The Black Lives Matter and We Can’t Breathe street mural proposals will be presented to the Chestertown Town Council on Monday, August 10th, at 7:30 pm.
For several weeks the proposals have dominated discussions throughout the community and have garnered widespread support and criticism.
One concern especially has been brought to the fore: what are the legal ramifications of a painted mural on a town street, and does it open a Pandora’s box of claims for equal representation by other organizations?
As with most cases in Chestertown, an expert in first amendment rights was just around the corner.
The Spy has turned to attorney and Chestertown resident Jim Astrachan to frame the mural proposal in a town law and Constitutional context. He neither promotes nor dismisses the idea, but offers scenarios using the legal principle of government speech doctrine. In other words, the Free Speech Clause of the 1st Amendment does not restrict government speech.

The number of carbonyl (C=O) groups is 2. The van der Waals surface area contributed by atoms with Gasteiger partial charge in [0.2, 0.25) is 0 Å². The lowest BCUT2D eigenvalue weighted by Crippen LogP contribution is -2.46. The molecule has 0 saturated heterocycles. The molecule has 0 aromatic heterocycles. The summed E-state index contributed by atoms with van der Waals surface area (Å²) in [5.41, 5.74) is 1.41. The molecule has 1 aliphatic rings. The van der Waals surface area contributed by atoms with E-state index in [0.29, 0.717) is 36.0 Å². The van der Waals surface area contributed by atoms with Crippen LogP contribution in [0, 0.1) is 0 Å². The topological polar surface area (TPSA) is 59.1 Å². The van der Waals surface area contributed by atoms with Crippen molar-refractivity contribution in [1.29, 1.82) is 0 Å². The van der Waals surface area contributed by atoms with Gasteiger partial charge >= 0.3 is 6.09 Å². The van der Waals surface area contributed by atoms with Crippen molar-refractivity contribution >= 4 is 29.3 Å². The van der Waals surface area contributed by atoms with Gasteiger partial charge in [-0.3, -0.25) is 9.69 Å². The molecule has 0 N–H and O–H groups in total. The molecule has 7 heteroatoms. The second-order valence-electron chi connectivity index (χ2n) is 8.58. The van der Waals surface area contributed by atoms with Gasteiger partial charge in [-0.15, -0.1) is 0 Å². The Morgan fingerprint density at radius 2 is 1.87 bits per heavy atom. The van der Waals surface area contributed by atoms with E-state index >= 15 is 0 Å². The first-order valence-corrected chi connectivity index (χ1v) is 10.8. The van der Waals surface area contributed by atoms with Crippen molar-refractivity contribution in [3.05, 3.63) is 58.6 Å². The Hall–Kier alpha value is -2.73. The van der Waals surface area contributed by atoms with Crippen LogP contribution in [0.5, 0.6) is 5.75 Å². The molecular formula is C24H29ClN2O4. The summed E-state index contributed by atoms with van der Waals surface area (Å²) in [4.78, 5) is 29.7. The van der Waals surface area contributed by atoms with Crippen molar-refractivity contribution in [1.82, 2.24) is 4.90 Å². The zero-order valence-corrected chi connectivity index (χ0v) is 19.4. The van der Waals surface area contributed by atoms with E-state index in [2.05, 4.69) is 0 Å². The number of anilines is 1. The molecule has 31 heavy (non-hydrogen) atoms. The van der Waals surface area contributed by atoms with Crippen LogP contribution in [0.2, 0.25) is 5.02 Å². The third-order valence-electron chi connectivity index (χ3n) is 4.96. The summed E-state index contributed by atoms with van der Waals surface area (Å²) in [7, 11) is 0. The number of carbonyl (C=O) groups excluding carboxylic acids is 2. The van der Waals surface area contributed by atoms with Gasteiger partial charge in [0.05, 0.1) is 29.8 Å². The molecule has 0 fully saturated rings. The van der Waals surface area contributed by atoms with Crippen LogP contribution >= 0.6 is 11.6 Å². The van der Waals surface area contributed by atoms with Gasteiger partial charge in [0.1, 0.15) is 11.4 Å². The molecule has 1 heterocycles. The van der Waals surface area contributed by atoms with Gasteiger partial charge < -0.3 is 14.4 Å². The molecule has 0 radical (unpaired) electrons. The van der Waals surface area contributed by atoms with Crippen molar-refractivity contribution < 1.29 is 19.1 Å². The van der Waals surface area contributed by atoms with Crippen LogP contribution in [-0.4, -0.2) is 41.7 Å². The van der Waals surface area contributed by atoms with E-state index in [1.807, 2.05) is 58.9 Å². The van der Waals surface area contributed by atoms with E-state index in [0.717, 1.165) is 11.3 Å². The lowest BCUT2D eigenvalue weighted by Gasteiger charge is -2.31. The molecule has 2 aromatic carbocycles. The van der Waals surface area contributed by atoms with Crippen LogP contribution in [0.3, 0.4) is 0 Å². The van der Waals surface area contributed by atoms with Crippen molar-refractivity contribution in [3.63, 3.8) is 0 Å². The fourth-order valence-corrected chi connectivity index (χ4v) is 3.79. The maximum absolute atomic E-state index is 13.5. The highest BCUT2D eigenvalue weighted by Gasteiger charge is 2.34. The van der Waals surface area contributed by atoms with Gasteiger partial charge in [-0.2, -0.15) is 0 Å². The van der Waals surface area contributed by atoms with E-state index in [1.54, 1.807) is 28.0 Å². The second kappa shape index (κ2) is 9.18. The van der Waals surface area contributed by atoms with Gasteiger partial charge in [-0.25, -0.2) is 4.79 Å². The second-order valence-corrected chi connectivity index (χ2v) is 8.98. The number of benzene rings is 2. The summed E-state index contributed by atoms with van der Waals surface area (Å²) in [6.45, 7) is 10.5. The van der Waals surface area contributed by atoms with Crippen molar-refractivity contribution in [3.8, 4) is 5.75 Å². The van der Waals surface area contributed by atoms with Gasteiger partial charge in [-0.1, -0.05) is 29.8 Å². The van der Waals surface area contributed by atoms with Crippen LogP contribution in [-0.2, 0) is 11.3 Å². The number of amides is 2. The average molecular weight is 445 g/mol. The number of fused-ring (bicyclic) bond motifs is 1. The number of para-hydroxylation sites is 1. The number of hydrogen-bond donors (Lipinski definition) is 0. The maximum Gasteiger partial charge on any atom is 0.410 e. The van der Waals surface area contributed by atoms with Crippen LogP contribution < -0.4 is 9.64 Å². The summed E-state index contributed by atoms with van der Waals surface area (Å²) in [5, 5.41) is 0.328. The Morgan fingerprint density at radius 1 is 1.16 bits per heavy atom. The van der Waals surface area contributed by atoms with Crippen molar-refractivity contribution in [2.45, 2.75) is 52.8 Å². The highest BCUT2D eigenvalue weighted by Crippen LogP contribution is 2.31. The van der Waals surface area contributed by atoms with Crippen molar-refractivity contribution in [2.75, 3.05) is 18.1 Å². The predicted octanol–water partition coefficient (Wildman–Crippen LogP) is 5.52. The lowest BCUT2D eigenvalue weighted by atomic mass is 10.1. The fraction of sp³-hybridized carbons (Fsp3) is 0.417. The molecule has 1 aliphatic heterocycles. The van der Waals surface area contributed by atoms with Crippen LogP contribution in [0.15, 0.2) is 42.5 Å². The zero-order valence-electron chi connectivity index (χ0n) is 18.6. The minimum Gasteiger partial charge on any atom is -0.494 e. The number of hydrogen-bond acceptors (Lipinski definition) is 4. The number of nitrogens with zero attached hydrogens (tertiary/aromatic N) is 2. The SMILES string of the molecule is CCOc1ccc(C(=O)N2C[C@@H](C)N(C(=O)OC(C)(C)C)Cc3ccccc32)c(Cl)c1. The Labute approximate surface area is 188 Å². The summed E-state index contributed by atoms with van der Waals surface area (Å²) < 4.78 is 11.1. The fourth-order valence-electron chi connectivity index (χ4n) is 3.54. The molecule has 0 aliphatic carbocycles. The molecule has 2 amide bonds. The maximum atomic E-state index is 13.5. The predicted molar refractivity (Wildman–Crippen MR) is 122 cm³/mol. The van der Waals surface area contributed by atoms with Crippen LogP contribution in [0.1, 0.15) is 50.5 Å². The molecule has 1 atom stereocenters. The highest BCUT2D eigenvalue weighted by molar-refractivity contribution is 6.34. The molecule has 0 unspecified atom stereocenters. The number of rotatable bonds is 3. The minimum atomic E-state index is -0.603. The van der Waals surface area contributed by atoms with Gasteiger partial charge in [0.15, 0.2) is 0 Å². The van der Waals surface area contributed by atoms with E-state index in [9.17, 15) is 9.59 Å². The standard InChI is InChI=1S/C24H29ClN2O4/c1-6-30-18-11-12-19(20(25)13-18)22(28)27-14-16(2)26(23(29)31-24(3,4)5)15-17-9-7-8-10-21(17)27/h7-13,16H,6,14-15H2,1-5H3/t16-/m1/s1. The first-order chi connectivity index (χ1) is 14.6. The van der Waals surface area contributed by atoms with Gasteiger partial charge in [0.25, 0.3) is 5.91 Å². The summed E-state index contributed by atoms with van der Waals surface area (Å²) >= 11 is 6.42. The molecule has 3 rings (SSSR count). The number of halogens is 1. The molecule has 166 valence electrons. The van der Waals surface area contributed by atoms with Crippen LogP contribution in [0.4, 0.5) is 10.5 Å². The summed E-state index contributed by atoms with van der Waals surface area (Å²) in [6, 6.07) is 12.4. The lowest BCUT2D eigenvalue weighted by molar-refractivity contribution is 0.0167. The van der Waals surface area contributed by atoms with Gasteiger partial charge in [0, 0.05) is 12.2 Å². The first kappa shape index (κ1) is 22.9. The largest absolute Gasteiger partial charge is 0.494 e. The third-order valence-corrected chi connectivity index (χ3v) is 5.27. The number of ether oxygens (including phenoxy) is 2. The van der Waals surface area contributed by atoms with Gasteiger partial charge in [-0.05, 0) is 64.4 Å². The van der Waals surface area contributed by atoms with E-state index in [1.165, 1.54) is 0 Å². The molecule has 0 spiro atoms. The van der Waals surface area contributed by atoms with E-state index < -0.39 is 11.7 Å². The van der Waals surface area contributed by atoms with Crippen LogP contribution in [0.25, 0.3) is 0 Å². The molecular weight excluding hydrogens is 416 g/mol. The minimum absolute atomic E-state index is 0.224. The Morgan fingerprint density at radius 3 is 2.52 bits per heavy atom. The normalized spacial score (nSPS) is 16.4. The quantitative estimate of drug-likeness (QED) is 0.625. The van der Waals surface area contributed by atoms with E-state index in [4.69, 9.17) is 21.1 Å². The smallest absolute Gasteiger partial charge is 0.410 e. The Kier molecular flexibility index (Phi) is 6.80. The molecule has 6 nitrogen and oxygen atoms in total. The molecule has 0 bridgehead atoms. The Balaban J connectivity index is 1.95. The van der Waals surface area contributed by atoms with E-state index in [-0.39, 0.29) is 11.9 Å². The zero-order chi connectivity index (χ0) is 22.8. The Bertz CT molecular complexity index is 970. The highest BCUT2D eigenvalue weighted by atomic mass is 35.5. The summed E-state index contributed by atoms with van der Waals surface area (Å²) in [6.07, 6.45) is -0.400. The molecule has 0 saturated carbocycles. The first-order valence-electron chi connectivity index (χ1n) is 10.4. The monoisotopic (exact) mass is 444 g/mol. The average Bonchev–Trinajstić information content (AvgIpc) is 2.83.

Consequently, the Town could accept the mural proposals and make the BLM murals a government statement. But where does a street mural fit into legal precedents, and if the mural was to become government speech, what legal challenges could be presented?
During a more extended overview of Constitutional issues, Astrachan offers some insight into how the mural project might proceed, its potential challenges, and an interesting alternative.
Jim is a partner at Astrachan Gunst Thomas in Baltimore and professor of Law at Baltimore University and speaks nationwide on intellectual copyright, property topics, including advertising law, branding, trademark protection and copyright protection. He is the author of The Law of Advertising and Mass Communications.
This video is approximately six minutes in length